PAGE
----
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THE NATION

Postal Service Says No More Rate Hikes Until '04

April 05, 2002|From Reuters

WASHINGTON — With mail rates set to rise in June, the cash-strapped U.S. Postal Service is pledging no further rate increases until 2004 under a restructuring plan expected to be unveiled today.

An executive summary of the U.S. Postal Service Transformation Plan obtained by Reuters shows the post office envisions $5 billion in cost cuts over the next four years and wants Congress to allow post office closings as needed.

The postal service also said it would continue to press for legislative reform that would allow for quick postal price adjustments to reflect seasonal volumes and demand.

The Postal Service said it would also favor moving to a more commercial model that stops short of private ownership but includes more streamlined operations, including automation of mail forwarding.

Postmaster General John Potter was scheduled to unveil the full plan, to be presented to Congress, at the National Press Club today.

In the summary of the plan, the agency said it faces uncertainty, in part because of electronic mail and bill payments.

A recent congressional report warned that the agency's financial outlook is "increasingly dire" because of declining mail volumes and rising costs.

The agency's basic business model is not sustainable, according to the General Accounting Office report.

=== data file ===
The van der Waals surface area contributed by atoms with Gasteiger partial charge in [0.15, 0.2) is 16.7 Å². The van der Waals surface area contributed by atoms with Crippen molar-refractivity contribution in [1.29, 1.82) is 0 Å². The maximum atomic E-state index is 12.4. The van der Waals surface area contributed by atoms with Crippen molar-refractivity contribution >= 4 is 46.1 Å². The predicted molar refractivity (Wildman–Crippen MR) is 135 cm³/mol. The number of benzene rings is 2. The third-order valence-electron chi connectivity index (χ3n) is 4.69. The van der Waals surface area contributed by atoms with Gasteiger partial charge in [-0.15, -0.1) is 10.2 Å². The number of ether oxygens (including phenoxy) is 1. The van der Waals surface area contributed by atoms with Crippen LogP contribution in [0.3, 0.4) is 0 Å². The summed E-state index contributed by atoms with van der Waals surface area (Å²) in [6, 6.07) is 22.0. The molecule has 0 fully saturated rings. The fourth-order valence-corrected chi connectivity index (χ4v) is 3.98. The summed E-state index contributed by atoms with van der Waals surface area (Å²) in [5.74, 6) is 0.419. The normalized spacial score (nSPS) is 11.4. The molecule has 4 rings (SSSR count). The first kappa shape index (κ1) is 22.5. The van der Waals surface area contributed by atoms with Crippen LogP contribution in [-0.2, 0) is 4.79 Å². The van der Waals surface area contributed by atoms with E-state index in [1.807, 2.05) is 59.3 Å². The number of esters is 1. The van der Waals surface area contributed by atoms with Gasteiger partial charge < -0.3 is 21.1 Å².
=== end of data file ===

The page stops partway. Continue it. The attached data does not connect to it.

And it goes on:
The post office lost $1.7 billion in fiscal 2001, which ended Sept. 30, as mail volume declined for the first time in a decade after an economic slump and the Sept. 11 terrorist attacks.

Post offices were further hit by the discovery of anthrax-laced letters sent through the mail.

The Postal Service, which delivers more than 40% of the world's mail, has said it wants to raise the price of a first-class stamp to 37 cents from 34 cents. The increase must be approved by the independent Postal Rate Commission.

In 1999, the postal service increased the price of a first-class stamp for the first time in four years, to 33 cents. A year later, it raised the price to 34 cents.

The post office is mandated to cover operating costs but not necessarily turn a profit. It has not received any tax dollars for operating expenses since 1982.

The government agency presented several business models for its future but said it favors a "commercialization" option that would stop short of private ownership.

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